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Anna's Vanity Website: Venice April 2004

In April 2004 I realized my dream. As a present to celebrate my graduation from the university, my godmother and I came to Venice for 4 days.... Beav said, "I'll take care of travel arrangements, and let you worry about the itinerary!" So we ended up looking at architecture and costumes. We didn't visit any of the many art museums (hoards) in the city, even though we did end up seeing a fair amount of paintings!

Ca'Rezzonico was an amazing museum / house. Room after room, heaving with paintings, furniture, sculpture... Ceilings by Tiepolo, a room dedicated to Longhi, plus one of my favorite Guardi paintings. It was just an 18th century fanatic's wet dream.

Unfortunately they did not allow photographs inside, so I had to stop taking photos as I walked into the first room - a stupendous ballroom. However, the place is so big, there were a few small rooms without any attendants. I snapped a couple of pictures inside. These are the little raggedy rooms off in a corner, though.

Infamous 18th century covered gondolas, known hiding places of clandestine lovers (a la Casanova). They stopped using these, and I don't know the history behind that.

A formal garden out back. Sure, it's tiny compared to the gardens of Versailles, but think about the cost of the land in Venice. There is literally a finite supply! Having a garden like this would be a hugely expensive luxury. Look! A tree grows in Venice!

Both of these shots were taken out the windows of Ca'Rezzonico from the third story, which is a modest (on the Venetian scale) modern-style art gallery. The view through the leaded pane is the neighbors along the Grand Canal. Ca'Foscari has a big blocky cover over it - the facade was getting some work done. The other view was the view to the back. God I love those red tile roofs.

La Pieta
The church was home base to Vivaldi. They also were an orphanage. This sign was embedded into the side of the church, and makes dire threats against any parents who want to send their "orphans" to live in the orphanage. Real orphans only! Sorry I can't offer a translation - don't speak Italian.

The church itself was OK, but it was completely redone some time after Vivaldi's stay, so the facade wasn't of such immediate interest to me.
Palazzo Mocenigo
Another gorgeous house, perhaps not as amazing as Ca'Rezzonico, however this was a great place for three reasons: (1) Non-flash photography was permitted, (2) They are also a costume library-- I saw the books! (3) They have original 18c clothes in the rooms!

Lou and Chuck

This house had my favorite spun-sugar chandeliers of any of the palaces we visited. Most places had a lot of colored glass in the design, but at Mocenigo they were almost completely just clear glass. It looked exactly like they were made of sugar.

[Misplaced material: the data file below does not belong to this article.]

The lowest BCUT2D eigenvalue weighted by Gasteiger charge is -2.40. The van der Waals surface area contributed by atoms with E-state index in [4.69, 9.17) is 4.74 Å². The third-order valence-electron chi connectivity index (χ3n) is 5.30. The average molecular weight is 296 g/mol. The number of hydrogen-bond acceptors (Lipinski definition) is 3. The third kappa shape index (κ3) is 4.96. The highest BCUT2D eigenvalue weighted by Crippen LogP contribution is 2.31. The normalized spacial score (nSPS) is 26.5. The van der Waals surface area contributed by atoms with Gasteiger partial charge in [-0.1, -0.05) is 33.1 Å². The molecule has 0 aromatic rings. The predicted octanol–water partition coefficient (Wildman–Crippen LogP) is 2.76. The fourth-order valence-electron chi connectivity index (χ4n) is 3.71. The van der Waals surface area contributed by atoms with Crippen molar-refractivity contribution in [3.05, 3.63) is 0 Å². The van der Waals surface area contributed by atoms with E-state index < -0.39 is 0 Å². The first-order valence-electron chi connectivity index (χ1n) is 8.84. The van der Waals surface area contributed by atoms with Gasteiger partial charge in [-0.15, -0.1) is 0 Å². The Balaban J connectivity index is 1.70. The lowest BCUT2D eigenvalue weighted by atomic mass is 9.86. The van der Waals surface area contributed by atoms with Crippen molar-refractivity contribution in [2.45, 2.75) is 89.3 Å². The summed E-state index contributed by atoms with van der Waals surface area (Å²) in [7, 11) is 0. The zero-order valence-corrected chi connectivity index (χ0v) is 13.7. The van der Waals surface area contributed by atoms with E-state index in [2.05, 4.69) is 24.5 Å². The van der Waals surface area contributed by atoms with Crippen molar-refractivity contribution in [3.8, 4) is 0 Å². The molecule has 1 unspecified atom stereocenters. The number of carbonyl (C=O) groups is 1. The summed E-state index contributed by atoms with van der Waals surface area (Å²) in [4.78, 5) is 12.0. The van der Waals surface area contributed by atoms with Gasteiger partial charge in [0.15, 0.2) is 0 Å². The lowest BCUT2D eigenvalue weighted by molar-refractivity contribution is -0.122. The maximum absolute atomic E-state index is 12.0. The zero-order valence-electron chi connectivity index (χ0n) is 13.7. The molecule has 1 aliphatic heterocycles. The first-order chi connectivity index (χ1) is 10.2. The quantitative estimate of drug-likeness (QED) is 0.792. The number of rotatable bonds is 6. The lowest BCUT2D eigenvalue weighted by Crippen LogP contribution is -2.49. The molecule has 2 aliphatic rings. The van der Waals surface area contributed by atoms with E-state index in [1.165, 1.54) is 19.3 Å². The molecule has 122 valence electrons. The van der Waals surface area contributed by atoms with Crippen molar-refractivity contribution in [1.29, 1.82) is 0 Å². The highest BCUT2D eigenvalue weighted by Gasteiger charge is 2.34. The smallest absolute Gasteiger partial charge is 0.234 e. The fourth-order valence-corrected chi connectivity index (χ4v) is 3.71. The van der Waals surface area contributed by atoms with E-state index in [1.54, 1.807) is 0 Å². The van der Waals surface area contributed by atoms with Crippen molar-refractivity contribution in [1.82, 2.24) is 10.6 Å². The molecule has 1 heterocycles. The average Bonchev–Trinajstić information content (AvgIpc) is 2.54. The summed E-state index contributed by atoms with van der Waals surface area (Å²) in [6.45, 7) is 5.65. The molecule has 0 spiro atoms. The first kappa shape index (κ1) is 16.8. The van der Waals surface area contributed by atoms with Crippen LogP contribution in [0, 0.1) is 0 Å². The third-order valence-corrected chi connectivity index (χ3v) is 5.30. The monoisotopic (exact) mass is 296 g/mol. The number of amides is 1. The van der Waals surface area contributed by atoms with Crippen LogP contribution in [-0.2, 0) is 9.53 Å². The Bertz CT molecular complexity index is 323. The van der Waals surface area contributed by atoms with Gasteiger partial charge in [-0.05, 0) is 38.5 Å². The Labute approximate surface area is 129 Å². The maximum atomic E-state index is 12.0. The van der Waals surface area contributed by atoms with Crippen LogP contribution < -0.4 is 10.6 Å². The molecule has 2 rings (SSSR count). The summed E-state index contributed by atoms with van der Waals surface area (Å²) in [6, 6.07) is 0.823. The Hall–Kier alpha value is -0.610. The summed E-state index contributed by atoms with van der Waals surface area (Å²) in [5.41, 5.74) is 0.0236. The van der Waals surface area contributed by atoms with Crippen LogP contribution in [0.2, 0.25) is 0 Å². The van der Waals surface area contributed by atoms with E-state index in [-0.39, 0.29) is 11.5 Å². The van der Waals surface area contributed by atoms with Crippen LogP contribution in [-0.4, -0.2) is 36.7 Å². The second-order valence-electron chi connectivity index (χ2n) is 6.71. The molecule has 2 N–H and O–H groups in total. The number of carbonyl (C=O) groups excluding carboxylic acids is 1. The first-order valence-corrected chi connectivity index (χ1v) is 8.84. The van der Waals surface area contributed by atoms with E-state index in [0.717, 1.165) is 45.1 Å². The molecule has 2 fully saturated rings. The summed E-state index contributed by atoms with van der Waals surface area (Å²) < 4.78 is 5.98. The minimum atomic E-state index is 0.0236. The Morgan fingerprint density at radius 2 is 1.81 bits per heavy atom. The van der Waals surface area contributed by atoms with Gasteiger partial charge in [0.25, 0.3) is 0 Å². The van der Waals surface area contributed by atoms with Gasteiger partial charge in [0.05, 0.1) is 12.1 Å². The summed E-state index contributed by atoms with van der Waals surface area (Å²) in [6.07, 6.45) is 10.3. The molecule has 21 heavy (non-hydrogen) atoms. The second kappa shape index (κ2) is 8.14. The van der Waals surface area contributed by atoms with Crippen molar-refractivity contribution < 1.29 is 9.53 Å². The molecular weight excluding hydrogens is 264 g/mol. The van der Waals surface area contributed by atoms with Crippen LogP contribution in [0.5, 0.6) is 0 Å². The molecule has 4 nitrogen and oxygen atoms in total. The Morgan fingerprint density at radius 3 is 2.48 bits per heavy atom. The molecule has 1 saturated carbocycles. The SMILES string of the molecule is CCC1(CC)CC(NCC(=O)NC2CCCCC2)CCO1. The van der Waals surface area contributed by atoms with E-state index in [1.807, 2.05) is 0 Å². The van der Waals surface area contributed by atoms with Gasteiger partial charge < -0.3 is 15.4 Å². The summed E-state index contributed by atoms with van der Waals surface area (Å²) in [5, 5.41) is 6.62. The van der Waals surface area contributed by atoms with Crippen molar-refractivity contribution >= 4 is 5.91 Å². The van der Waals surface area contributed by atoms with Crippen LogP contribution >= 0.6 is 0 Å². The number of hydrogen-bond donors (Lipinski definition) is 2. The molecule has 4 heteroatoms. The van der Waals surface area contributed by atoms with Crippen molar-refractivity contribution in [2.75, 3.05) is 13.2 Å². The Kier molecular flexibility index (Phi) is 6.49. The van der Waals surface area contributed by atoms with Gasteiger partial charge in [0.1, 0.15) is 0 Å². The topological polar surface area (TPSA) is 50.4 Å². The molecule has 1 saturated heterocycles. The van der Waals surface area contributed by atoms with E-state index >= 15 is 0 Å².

i Costumi
Children's clothes - little boy's red banyan and a little girl's green dress



Accessories - pink clocked stockings, drool-worthy paste shoe buckles, etc..

Il Ridotto
I found the address for the very much (in)famous Ridotto. 1332 S. Marco is now a hotel. No trace of its former identity... How many fortunes were made or ruined in there! People were wondering why I was taking pictures of a random brick facade.
The painting is by Guardi, giving you an idea of what used to go down. Gambling and debauch central.

Santa Maria Gloriosa dei Frari
Perhaps my favorite church in Venice. Huge cavernous place filled with amazing wonders.

Chapel of Corner family
The Cloisters
Tomb of Doge Foscari
Tomb of Melchiorre Trevisan

San Zaccaria
Another Bloody Church - getting burned out on beautiful churches at this point. This one was started in Gothic style and finished during Renaissance period. Sorta-but-not-really like the St. Vitus Cathedral in Prague, with its copper roofed renaissance towers glued onto a high gothic base.

Palazzo Ducale (Doge's Palace)

We saved the "best" for last and visited the Doge's palace and the Basilica San Marco on our last day in town.

bocca dei leone - a slot to place your anonymous denunciations. A city full of spies!

No photos permitted in the Doge's quarters, but once again I disobeyed and look at the great shots... The gilt wood stuff was the ceiling. My godmother is looking out the window into the courtyard. That one of the chandelier is the best photo I've ever taken.

Basilica San Marco
The best part about this place was the marble mosaic floors, but no photos inside, so I can't show them to you! I was uninspired about getting pics of the facade - Everybody takes that shot!

The "haunted" palazzo. It really has personality! This is a pretty old structure and it's settled a lot, so it looks all crooked from the front. Also notice the chimney-tops. Hundreds of years ago, the city skyline was bristling with these funny bucket-shaped chimney tops, but today few of them survive. You'll notice them in old paintings.The back side has a tiny walled yard.

Other places

Campo S Stefano

Palazzo Pisani Gritti - side view

the prisons adjacent to the doge's palace - these were appropriately medieval, horrid little stone holes. It would have been nightmarish but I think they try to keep it as cheery as possible, immaculately swept clean and lots of light. It looks like a movie set! A very literal example of the dirty side of power. The palace and the prisons are like Jekyll and Hyde

General shots taken in the city

View from out hotel, the Hotel Agli Alboretti

View from the Accademia bridge